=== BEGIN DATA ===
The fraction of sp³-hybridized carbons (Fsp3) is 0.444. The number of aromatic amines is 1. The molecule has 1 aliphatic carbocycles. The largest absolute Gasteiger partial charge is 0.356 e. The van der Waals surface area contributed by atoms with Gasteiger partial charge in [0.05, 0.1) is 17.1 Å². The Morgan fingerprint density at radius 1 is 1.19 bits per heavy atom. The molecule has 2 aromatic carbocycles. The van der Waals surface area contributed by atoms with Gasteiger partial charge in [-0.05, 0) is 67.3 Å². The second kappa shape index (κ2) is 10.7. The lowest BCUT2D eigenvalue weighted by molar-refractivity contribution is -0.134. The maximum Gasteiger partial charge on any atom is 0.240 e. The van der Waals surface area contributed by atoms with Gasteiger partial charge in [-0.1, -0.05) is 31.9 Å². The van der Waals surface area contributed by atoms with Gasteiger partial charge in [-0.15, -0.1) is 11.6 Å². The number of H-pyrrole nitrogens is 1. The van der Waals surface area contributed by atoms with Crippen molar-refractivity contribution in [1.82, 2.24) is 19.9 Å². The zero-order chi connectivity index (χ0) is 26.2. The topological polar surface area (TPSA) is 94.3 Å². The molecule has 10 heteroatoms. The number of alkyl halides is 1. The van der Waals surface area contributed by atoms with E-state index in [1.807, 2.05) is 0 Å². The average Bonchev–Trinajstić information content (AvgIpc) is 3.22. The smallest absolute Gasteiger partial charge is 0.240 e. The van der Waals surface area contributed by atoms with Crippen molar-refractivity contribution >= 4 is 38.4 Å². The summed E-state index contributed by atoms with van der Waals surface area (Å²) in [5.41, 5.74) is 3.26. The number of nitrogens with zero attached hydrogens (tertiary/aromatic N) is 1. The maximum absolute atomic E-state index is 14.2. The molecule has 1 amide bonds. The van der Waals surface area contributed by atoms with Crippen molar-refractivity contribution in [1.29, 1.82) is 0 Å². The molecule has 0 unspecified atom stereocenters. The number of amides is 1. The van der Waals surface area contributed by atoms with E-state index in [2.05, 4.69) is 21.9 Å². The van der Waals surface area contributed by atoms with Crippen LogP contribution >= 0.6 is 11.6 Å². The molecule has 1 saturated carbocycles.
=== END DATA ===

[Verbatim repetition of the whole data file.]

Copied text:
The fraction of sp³-hybridized carbons (Fsp3) is 0.444. The number of aromatic amines is 1. The molecule has 1 aliphatic carbocycles. The largest absolute Gasteiger partial charge is 0.356 e. The van der Waals surface area contributed by atoms with Gasteiger partial charge in [0.05, 0.1) is 17.1 Å². The Morgan fingerprint density at radius 1 is 1.19 bits per heavy atom. The molecule has 2 aromatic carbocycles. The van der Waals surface area contributed by atoms with Gasteiger partial charge in [-0.05, 0) is 67.3 Å². The second kappa shape index (κ2) is 10.7. The lowest BCUT2D eigenvalue weighted by molar-refractivity contribution is -0.134. The maximum Gasteiger partial charge on any atom is 0.240 e. The van der Waals surface area contributed by atoms with Gasteiger partial charge in [-0.1, -0.05) is 31.9 Å². The van der Waals surface area contributed by atoms with Gasteiger partial charge in [-0.15, -0.1) is 11.6 Å². The number of H-pyrrole nitrogens is 1. The van der Waals surface area contributed by atoms with Crippen molar-refractivity contribution in [1.82, 2.24) is 19.9 Å². The zero-order chi connectivity index (χ0) is 26.2. The topological polar surface area (TPSA) is 94.3 Å². The molecule has 10 heteroatoms. The number of alkyl halides is 1. The van der Waals surface area contributed by atoms with E-state index in [1.807, 2.05) is 0 Å². The average Bonchev–Trinajstić information content (AvgIpc) is 3.22. The smallest absolute Gasteiger partial charge is 0.240 e. The van der Waals surface area contributed by atoms with Crippen molar-refractivity contribution >= 4 is 38.4 Å². The summed E-state index contributed by atoms with van der Waals surface area (Å²) in [5.41, 5.74) is 3.26. The number of nitrogens with zero attached hydrogens (tertiary/aromatic N) is 1. The maximum absolute atomic E-state index is 14.2. The molecule has 1 amide bonds. The van der Waals surface area contributed by atoms with Crippen molar-refractivity contribution in [1.29, 1.82) is 0 Å². The molecule has 0 unspecified atom stereocenters. The number of amides is 1. The van der Waals surface area contributed by atoms with E-state index in [2.05, 4.69) is 21.9 Å². The van der Waals surface area contributed by atoms with Crippen LogP contribution >= 0.6 is 11.6 Å². The molecule has 1 saturated carbocycles.